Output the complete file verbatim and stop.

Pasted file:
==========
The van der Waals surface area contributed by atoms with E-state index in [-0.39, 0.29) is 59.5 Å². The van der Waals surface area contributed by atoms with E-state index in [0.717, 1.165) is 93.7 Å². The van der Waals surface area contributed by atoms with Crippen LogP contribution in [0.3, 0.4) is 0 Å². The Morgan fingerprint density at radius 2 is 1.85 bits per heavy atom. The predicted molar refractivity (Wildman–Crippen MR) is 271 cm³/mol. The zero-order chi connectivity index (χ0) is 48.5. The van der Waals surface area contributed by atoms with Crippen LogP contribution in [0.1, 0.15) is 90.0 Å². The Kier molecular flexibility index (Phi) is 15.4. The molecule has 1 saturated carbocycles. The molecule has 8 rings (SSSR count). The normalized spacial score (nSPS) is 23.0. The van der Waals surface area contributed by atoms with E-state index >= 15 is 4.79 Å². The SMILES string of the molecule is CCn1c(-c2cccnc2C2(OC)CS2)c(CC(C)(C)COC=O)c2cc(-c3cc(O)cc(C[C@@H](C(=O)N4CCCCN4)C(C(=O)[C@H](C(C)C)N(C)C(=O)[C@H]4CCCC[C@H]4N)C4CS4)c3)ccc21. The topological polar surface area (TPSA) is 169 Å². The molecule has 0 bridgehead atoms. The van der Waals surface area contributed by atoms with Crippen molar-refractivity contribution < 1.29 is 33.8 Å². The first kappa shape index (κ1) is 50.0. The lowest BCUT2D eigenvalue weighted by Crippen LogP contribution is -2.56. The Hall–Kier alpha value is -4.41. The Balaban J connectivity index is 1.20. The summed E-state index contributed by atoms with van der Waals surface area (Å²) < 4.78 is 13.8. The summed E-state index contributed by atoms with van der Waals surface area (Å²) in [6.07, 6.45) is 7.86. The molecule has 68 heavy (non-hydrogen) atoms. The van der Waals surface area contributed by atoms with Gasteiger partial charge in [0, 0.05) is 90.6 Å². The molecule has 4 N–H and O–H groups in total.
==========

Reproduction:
The van der Waals surface area contributed by atoms with E-state index in [-0.39, 0.29) is 59.5 Å². The van der Waals surface area contributed by atoms with E-state index in [0.717, 1.165) is 93.7 Å². The van der Waals surface area contributed by atoms with Crippen LogP contribution in [0.3, 0.4) is 0 Å². The Morgan fingerprint density at radius 2 is 1.85 bits per heavy atom. The predicted molar refractivity (Wildman–Crippen MR) is 271 cm³/mol. The zero-order chi connectivity index (χ0) is 48.5. The van der Waals surface area contributed by atoms with Crippen LogP contribution in [0.1, 0.15) is 90.0 Å². The Kier molecular flexibility index (Phi) is 15.4. The molecule has 1 saturated carbocycles. The molecule has 8 rings (SSSR count). The normalized spacial score (nSPS) is 23.0. The van der Waals surface area contributed by atoms with E-state index >= 15 is 4.79 Å². The SMILES string of the molecule is CCn1c(-c2cccnc2C2(OC)CS2)c(CC(C)(C)COC=O)c2cc(-c3cc(O)cc(C[C@@H](C(=O)N4CCCCN4)C(C(=O)[C@H](C(C)C)N(C)C(=O)[C@H]4CCCC[C@H]4N)C4CS4)c3)ccc21. The topological polar surface area (TPSA) is 169 Å². The molecule has 0 bridgehead atoms. The van der Waals surface area contributed by atoms with Crippen molar-refractivity contribution < 1.29 is 33.8 Å². The first kappa shape index (κ1) is 50.0. The lowest BCUT2D eigenvalue weighted by Crippen LogP contribution is -2.56. The Hall–Kier alpha value is -4.41. The Balaban J connectivity index is 1.20. The summed E-state index contributed by atoms with van der Waals surface area (Å²) < 4.78 is 13.8. The summed E-state index contributed by atoms with van der Waals surface area (Å²) in [6.07, 6.45) is 7.86. The molecule has 68 heavy (non-hydrogen) atoms. The van der Waals surface area contributed by atoms with Gasteiger partial charge in [0, 0.05) is 90.6 Å². The molecule has 4 N–H and O–H groups in total.